Noise Alert: 8 Loudest World Series in Baseball History
Without hesitation, La Russa blamed the bullpen blunder on the loud Texas crowd: "It was real noisy... [The bullpen] heard 'Rzepczynski,' and didn't hear 'Motte.' I called back and said, 'Motte'; they heard 'Lynn.'"
As a result of the chaos taking place between La Russa and his bullpen, pitcher Mac Rzepcynski was brought into the game and proceeded to give up two consecutive hits, including the game-winning two RBI double off the bat of Rangers catcher Mike Napoli.
The Texas-sized crowd noise and its impact on Game 5 of the World Series conjures up memories of other notable games which featured raucous crowds which produced their own ear-piercing pandemonium.
New York Mets, 1986 World Series, of Shea and Buckner
The 1986 World Series pitted Davey Johnson's New York Mets against John McNamara's Boston Red Sox. By then, New York's Shea Stadium had garnered a reputation for its loud crowd noise, but as the series shifted back to Queens for the Series' concluding chapter, the insanity was just beginning.
Down three games to two, the Mets needed to win Game 6 to stay alive. In the eighth inning, the Mets scored once to tie the game at three, ultimately propelling the contest into extra innings.
After a two-run top of the 10th, Boston appeared to have the game well in hand. After recording two outs in the bottom of the frame, the stadium grew eerily quiet.
Then, the Mets began their historic comeback.
It started with a Gary Carter single into shallow left field. As the crowd gradually came back and started to cheer, pinch hitter Kevin Mitchell followed with a single of his own.
Sensing something special, the crowd grew even louder, accompanying a Ray Knight RBI single with thunderous applause.
Stepping up to the plate was left fielder Mookie Wilson, who worked his at-bat to nine pitches, one of which was a wild pitch that allowed the tying run to score and the winning run to advance to third base.
The crowd was now completely invested in Game 6, complete with the upper deck stands shaking up and down as a result of all the commotion.
As the Mets walked off on Bill Buckner's famous error, the crowd went wild. Vin Scully's call of the play featured an unusually yelling Scully narrating the play, backed by a chorus of sheer fan-demonium.
The Mets won the 1986 World Series in seven games, forever cementing Shea Stadium as one of the loudest in the game.
Los Angeles Dodgers, 1988 World Series, Look Who's Coming Up to Bat
In 1988, the Los Angeles Dodgers were not predicted to make the World Series. As manager Tommy Lasorda famously told his team, "Nobody thought we could beat the team who won 104 games, but we believed it."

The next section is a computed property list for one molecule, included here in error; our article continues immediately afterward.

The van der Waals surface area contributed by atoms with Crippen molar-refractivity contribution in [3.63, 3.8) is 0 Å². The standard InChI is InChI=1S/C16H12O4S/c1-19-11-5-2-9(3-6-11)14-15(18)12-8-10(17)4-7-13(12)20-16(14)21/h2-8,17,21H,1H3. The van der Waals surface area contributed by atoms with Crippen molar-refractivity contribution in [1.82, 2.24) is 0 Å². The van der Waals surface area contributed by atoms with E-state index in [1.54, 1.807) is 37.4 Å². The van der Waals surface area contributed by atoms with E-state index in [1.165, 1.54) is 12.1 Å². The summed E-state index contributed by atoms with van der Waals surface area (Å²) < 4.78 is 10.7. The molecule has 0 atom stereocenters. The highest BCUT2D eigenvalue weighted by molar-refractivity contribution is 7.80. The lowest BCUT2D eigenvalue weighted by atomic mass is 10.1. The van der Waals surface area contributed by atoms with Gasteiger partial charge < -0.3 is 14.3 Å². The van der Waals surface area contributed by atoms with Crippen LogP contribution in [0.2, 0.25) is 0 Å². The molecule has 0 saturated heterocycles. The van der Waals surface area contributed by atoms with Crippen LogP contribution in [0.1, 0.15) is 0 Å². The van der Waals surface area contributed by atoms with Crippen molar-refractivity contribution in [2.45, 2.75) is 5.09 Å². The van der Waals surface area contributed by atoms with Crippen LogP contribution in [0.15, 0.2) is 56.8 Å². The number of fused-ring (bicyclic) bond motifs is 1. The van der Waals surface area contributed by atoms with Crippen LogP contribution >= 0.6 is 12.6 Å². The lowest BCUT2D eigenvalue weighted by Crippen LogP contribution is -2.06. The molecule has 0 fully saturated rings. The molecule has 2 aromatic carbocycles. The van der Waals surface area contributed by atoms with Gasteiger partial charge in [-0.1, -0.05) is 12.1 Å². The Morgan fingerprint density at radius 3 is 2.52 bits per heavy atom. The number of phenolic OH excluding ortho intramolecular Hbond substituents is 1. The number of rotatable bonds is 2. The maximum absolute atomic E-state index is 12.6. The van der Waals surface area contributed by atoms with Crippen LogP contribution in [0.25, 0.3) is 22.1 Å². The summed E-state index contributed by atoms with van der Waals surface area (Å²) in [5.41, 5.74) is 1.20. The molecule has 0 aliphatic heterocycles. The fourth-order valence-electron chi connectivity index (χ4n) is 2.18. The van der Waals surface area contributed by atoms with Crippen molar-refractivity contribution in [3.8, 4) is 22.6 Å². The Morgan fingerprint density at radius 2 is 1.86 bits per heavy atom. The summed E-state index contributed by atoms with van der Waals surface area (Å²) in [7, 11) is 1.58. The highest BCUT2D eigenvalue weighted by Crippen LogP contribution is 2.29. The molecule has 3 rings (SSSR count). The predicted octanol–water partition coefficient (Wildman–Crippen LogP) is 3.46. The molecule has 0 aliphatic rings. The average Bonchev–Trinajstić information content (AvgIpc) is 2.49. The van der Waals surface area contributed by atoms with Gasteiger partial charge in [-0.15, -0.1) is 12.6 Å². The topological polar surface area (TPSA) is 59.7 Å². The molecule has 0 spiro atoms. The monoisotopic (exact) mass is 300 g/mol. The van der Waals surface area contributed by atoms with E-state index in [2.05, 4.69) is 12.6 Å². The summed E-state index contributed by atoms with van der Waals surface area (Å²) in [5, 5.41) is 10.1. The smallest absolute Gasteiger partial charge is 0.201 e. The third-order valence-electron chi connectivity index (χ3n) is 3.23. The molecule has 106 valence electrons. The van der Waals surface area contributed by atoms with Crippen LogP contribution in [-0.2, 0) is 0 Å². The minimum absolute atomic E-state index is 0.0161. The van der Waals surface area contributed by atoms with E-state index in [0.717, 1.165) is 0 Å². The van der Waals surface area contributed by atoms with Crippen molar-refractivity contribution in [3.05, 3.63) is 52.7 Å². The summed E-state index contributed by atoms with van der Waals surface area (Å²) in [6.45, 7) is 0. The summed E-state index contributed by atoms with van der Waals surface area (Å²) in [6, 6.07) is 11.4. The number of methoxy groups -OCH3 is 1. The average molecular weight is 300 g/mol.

Lasorda was referring to the 1988 Oakland Athletics, who had won the American League by a full 13 games. That turned out to be an unlucky number for Oakland as Dodger Stadium absolutely exploded late in Game 1.
With the A's leading the Dodgers 3-2 in the bottom of the ninth, Dodgers pinch hitter Mike Davis worked a walk from lights-out closer Dennis Eckersley.
When Lasorda next sent the injured Kirk Gibson to pinch hit against Eckersley, the sold-out Stadium grew as loud as it has ever been. With a capacity of 56,000, Dodger Stadium is currently the largest stadium in Major League Baseball.
What happened next sent Dodger Stadium into a frenzy, a collective cheer so loud, even cars traveling in the parking lot stopped to see what all the fuss was about.
Gibson lofted a 3-2 slider into deep right field for a two-run walk-off homer. Lasorda went crazy. The Stadium went crazy.
Meanwhile, Gibson could barely muster up enough strength to hobble around the bases. No matter, the exuberant crowd continued to cheer long after the game was over and long after the Dodgers had retreated to their locker room. No one wanted to leave.
The Oakland A's never recovered, losing both games played at Dodger Stadium, and the World Series itself, four games to one.
Atlanta Braves, 1995 World Series, Tomahawk Chop
In the early 1990s, the Braves took a page from nearby Florida State University, officially adopting the tomahawk chop at their baseball games.
The Braves began manufacturing foam and plastic tomahawks, encouraging the entire stadium to join in the tomahawk chop and accompanying war cry during key rally points in Braves games.
Unfortunately for Atlanta, the tomahawk chop couldn't trump the perennial World Series loss machine until 1995, when the Braves took on the Cleveland Indians in the Fall Classic.
Uh oh. In 1991, the Minnesota Twins had protested the Atlanta club for having a "racist" team name in the Braves. One could only imagine what the Twins would have done with a Braves-Indians series.
The controversy was so intense, President Bill Clinton had to step in during his weekly radio address on the eve of Game 1, which took place in Atlanta.
Tonight, I just hope Americans will be able to take their minds off that [controversy] and their own work for a moment. I hope they'll be able to wonder, instead, at the arc of a home run, a catch at the wall, the snap of the ball in the back of a mitt.
The Braves and Indians played a hard-fought series, with five of the six games played decided by just one run.
In the end, the definitive tomahawk chop helped propel the Braves to victory, as a deafening Fulton County Stadium erupted in unison during every Series victory in Atlanta to deliver the Braves their daily dose of pump-up music.
The Braves never lost a World Series game at home in 1995.
Anaheim Angels, 2002 World Series, Rally Monkey and Thundersticks
Back when Disney still owned a baseball team and the Angels hadn't yet changed their city to Los Angeles, the Anaheim Angels played the San Francisco Giants for a chance at the first World Series title in franchise history.
2002 was the last season before MLB began awarding home field advantage to the league winning the annual All-Star Game, and the Anaheim Angels held home-field advantage as the San Francisco Giants took a 3-2 lead in the World Series.